A citizen-initiated measure in Washington State seeking to bar transgender people from using public school restrooms consistent with their gender identity has failed to qualify for the 2017 ballot.
Washington Won’t Discriminate, the coalition group opposing the measure, announced in a statement Friday the campaign behind the anti-trans initiative cancelled its appointment Friday to submit 259,622 valid signatures to the Washington Secretary of State. That was the deadline for submitting names to place a measure before Washington State voters in 2017.
Had the measure, Initiative Measure No. 1552, been placed on the ballot and approved by voters, it would have barred transgender people from using public restrooms and locker rooms in schools consistent with their gender identity.
Such a measure would effectively institute a carve-out in Washington State’s non-discrimination law and defy interpretations of federal law against sex discrimination to apply to transgender people.
Seth Kirby, a transgender man and chair of Washington Won’t Discriminate, the No on I-1552 campaign, said the measure would have enabled discrimination in the name of public safety.
“We all care about safety and privacy, but people understand that repealing protections from discrimination for transgender people won’t make anyone safer,” Kirby said. “It’s already a felony to assault or harass someone in public facilities, and no one should have to prove their gender to self-appointed bathroom cops.”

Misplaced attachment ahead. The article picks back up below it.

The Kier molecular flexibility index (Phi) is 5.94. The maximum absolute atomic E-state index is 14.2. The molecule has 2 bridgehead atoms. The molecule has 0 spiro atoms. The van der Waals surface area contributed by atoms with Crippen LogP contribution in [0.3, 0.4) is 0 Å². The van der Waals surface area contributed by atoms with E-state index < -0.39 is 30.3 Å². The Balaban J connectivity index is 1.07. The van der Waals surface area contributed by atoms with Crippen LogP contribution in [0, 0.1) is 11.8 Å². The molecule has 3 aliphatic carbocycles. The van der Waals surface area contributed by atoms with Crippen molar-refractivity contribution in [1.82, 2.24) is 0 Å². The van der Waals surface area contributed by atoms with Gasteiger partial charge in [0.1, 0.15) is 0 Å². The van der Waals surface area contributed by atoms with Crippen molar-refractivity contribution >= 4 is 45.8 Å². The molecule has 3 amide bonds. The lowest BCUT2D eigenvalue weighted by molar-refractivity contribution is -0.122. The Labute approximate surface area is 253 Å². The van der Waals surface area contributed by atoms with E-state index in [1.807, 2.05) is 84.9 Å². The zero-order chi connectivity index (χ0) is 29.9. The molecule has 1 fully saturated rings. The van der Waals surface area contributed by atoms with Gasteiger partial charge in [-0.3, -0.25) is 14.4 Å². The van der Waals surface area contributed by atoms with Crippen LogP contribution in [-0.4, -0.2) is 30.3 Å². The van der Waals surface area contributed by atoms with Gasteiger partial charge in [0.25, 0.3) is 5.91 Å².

Erich Ebel, a spokesperson for the Washington Secretary of State, confirmed no signatures for I-1552 were submitted by the July 7 deadline and therefore the measure won’t appear on the 2017 ballot.
According to Washington Won’t Discriminate, the campaign ran a “Decline to Sign” Campaign, raised nearly $300,000 and recruited more than 100,000 activists and volunteers in anticipation of I-1552 coming before voters.
It’s the second year in a row the measure has failed to qualify. The anti-trans campaign behind the initiative also failed to gather enough signatures to put it before a vote in 2016.
Marty Rouse, national field director for the Human Rights Campaign, said the failure of the anti-trans measure demonstrates support for LGBT rights across the country.
“Anti-equality activists spent hundreds of thousands of dollars attempting to pass a shameful ballot measure aimed at discriminating against LGBTQ people, but thanks to the fair-minded people of Washington State, they have failed,” Rouse said. “For months, our opponents attempted to garner enough signatures to put the fundamental civil rights of transgender people on the ballot. Their failure is a victory for equality and validation of Washington’s non-discrimination laws that ensure fair and equal treatment for LGBTQ people in housing, employment, and public accommodations.